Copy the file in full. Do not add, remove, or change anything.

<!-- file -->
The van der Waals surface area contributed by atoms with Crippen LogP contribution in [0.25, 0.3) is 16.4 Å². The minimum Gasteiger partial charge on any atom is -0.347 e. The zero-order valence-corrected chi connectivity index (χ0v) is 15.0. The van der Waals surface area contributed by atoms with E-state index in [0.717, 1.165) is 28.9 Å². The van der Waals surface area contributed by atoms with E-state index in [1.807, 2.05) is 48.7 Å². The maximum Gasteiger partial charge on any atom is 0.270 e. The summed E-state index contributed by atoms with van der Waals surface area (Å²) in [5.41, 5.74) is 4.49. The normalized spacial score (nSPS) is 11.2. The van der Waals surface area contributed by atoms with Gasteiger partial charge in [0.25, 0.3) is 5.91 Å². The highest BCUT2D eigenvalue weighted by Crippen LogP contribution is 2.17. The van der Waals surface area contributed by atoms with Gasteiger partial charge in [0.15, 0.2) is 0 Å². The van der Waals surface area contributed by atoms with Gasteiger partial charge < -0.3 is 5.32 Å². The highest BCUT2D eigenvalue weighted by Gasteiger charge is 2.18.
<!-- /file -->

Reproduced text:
The van der Waals surface area contributed by atoms with Crippen LogP contribution in [0.25, 0.3) is 16.4 Å². The minimum Gasteiger partial charge on any atom is -0.347 e. The zero-order valence-corrected chi connectivity index (χ0v) is 15.0. The van der Waals surface area contributed by atoms with E-state index in [0.717, 1.165) is 28.9 Å². The van der Waals surface area contributed by atoms with E-state index in [1.807, 2.05) is 48.7 Å². The maximum Gasteiger partial charge on any atom is 0.270 e. The summed E-state index contributed by atoms with van der Waals surface area (Å²) in [5.41, 5.74) is 4.49. The normalized spacial score (nSPS) is 11.2. The van der Waals surface area contributed by atoms with Gasteiger partial charge in [0.25, 0.3) is 5.91 Å². The highest BCUT2D eigenvalue weighted by Crippen LogP contribution is 2.17. The van der Waals surface area contributed by atoms with Gasteiger partial charge in [0.15, 0.2) is 0 Å². The van der Waals surface area contributed by atoms with Gasteiger partial charge < -0.3 is 5.32 Å². The highest BCUT2D eigenvalue weighted by Gasteiger charge is 2.18.